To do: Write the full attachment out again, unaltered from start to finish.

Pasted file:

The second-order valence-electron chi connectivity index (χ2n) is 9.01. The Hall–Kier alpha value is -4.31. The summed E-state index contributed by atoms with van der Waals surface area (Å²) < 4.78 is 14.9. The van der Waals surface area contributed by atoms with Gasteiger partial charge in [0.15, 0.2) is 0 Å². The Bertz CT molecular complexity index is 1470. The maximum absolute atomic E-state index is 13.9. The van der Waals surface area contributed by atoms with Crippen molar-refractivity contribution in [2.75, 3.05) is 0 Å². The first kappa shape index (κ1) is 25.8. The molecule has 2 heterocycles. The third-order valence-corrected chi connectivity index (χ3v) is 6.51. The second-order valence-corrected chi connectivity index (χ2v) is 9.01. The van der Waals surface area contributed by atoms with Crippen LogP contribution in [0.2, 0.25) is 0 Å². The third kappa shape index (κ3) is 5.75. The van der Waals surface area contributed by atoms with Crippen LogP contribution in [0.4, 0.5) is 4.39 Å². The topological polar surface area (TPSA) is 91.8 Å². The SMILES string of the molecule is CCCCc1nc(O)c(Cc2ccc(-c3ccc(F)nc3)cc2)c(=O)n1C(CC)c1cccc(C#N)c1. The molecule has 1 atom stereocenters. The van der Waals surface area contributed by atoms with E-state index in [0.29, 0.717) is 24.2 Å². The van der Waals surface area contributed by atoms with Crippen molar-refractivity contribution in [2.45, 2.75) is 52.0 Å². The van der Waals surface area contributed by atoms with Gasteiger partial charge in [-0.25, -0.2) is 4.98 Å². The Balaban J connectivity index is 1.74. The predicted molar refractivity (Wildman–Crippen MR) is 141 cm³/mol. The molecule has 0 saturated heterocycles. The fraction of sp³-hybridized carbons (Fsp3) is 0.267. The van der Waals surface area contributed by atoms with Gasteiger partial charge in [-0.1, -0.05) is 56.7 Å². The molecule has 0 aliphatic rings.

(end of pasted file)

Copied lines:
The second-order valence-electron chi connectivity index (χ2n) is 9.01. The Hall–Kier alpha value is -4.31. The summed E-state index contributed by atoms with van der Waals surface area (Å²) < 4.78 is 14.9. The van der Waals surface area contributed by atoms with Gasteiger partial charge in [0.15, 0.2) is 0 Å². The Bertz CT molecular complexity index is 1470. The maximum absolute atomic E-state index is 13.9. The van der Waals surface area contributed by atoms with Crippen molar-refractivity contribution in [2.75, 3.05) is 0 Å². The first kappa shape index (κ1) is 25.8. The molecule has 2 heterocycles. The third-order valence-corrected chi connectivity index (χ3v) is 6.51. The second-order valence-corrected chi connectivity index (χ2v) is 9.01. The van der Waals surface area contributed by atoms with Crippen LogP contribution in [0.2, 0.25) is 0 Å². The third kappa shape index (κ3) is 5.75. The van der Waals surface area contributed by atoms with Crippen LogP contribution in [0.4, 0.5) is 4.39 Å². The topological polar surface area (TPSA) is 91.8 Å². The SMILES string of the molecule is CCCCc1nc(O)c(Cc2ccc(-c3ccc(F)nc3)cc2)c(=O)n1C(CC)c1cccc(C#N)c1. The molecule has 1 atom stereocenters. The van der Waals surface area contributed by atoms with E-state index in [0.29, 0.717) is 24.2 Å². The van der Waals surface area contributed by atoms with Crippen molar-refractivity contribution in [2.45, 2.75) is 52.0 Å². The van der Waals surface area contributed by atoms with Gasteiger partial charge in [-0.25, -0.2) is 4.98 Å². The Balaban J connectivity index is 1.74. The predicted molar refractivity (Wildman–Crippen MR) is 141 cm³/mol. The molecule has 0 saturated heterocycles. The fraction of sp³-hybridized carbons (Fsp3) is 0.267. The van der Waals surface area contributed by atoms with Gasteiger partial charge in [-0.1, -0.05) is 56.7 Å². The molecule has 0 aliphatic rings.